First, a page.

While his team was playing in-state rival Miami, Florida coach Lon Kruger was tapped on the shoulder by a 10-year-old boy who attended one of his father-son coaching camps.
Instead of motioning for an usher to escort the boy away, Kruger embraced the situation.
“Hi Johnny,” Kruger responded, leaning back in his chair. “Got any suggestions?”
The boy's face lit into a beaming smile.
“That's the type of story Lon would never tell, but it was so good we used it to open our book (on the history of Florida basketball),” said Bill Koss. “At his camps, Lon memorizes all the kids' names. It's a perfect example of what Lon Kruger is about.”
People at all of Kruger's coaching stops tell similar stories:
One of the nicest people you will ever meet.
Runs a program the right way.
He will get everyone involved: students, former coaches and players.
“As much as any head coach I've ever known he embraces others,” said Koss, who has been involved with Florida hoops for 40 years. “It's not just basketball. He and (his wife) Barbara were involved in so many community projects.”
Rod Cardinal, a trainer at Illinois for 30 years, said Kruger's goal is to help others on and off the court. A good example is Kruger and his staff would sit at the front of the bus after road games, exchanging ideas.
“That impressed me because instead of running a player down, he wanted to draw more out of players,” Cardinal said. “He has a different perspective than your typical coach. His goal is to build players into becoming more productive players.”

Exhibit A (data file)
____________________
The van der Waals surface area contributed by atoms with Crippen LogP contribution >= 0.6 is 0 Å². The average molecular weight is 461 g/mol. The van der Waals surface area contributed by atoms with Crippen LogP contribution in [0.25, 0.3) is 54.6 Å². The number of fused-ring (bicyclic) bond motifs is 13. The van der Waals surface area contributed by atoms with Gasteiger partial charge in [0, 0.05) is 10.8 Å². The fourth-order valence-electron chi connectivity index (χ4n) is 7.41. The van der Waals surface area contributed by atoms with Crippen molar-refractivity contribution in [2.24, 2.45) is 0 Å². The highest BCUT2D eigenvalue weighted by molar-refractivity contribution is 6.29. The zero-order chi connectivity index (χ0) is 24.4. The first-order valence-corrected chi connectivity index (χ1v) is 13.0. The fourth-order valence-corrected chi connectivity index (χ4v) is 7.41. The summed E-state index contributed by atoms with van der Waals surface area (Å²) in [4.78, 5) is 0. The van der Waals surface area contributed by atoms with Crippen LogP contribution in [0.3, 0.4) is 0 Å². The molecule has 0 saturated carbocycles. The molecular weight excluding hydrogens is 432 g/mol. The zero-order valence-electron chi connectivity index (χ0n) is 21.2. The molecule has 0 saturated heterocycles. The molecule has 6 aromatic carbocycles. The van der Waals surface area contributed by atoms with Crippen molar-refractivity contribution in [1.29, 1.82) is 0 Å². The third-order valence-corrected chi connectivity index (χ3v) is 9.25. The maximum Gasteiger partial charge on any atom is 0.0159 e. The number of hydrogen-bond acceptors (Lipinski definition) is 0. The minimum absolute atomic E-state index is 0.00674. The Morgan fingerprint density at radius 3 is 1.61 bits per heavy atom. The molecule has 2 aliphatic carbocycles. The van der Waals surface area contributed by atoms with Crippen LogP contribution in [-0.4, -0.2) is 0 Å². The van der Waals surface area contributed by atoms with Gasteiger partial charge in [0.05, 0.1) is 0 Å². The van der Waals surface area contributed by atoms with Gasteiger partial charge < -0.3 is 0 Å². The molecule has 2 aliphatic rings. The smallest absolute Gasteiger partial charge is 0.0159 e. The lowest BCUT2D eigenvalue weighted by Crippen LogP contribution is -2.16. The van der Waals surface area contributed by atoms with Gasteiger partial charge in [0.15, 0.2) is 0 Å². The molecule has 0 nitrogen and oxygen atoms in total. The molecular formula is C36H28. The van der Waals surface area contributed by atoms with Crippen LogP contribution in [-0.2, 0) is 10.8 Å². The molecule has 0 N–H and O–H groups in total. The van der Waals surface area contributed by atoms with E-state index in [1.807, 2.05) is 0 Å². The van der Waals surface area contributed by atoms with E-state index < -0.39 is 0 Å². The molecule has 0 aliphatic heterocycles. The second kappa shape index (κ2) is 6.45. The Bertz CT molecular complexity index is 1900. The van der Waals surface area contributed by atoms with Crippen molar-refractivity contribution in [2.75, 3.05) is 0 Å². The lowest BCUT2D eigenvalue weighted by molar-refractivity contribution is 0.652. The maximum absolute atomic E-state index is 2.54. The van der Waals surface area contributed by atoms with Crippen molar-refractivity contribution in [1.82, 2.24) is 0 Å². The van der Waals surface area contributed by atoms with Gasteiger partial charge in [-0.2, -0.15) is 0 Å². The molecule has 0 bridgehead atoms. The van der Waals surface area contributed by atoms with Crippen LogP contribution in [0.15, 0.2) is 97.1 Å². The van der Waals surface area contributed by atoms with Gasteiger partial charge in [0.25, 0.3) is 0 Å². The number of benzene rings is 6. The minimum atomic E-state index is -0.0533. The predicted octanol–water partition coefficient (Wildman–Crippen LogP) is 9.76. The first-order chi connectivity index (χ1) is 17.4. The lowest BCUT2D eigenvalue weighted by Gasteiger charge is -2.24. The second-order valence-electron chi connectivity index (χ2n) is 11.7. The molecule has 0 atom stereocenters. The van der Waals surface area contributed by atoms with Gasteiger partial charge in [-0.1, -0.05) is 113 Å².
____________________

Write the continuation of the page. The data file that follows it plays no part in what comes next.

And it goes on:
Jerry Hester, who played for Kruger at Illinois, said Kruger even has a unique method for correcting mistakes.
“What's funny is coach Kruger doesn't really cuss, but he has a stare,” Hester said. “You'd rather he cuss you out. If you got that stare you knew you were in trouble.”
The key is communication. Kruger encourages players to routinely visit him in his office.
“He's a wonderful communicator,” said Danny Beard, Kruger's teammate at Kansas State. “Players really enjoy playing for him. But his way is the way it's going to be done. He expects them to go to class. He expects them to be respectful, treat people the way they want to be treated.
“It's not an option. It's a requirement. He will hold players accountable. He has a system. You either buy into the system or not. If you don't buy into his system it's probably not the best place for you.”
Those type of ideals appeal to many parents.
Cory Bradford played for Kruger at Illinois. The deciding factor was his mother informed Kruger every coach promised a good education and a chance to play. What else could he offer?
“He told my Mom, ‘Cory will become a good person on and off the court,' ” Bradford said. “That really stood out. He's a player's coach. He doesn't just teach you basketball, he teaches you lessons you'll use your entire life.”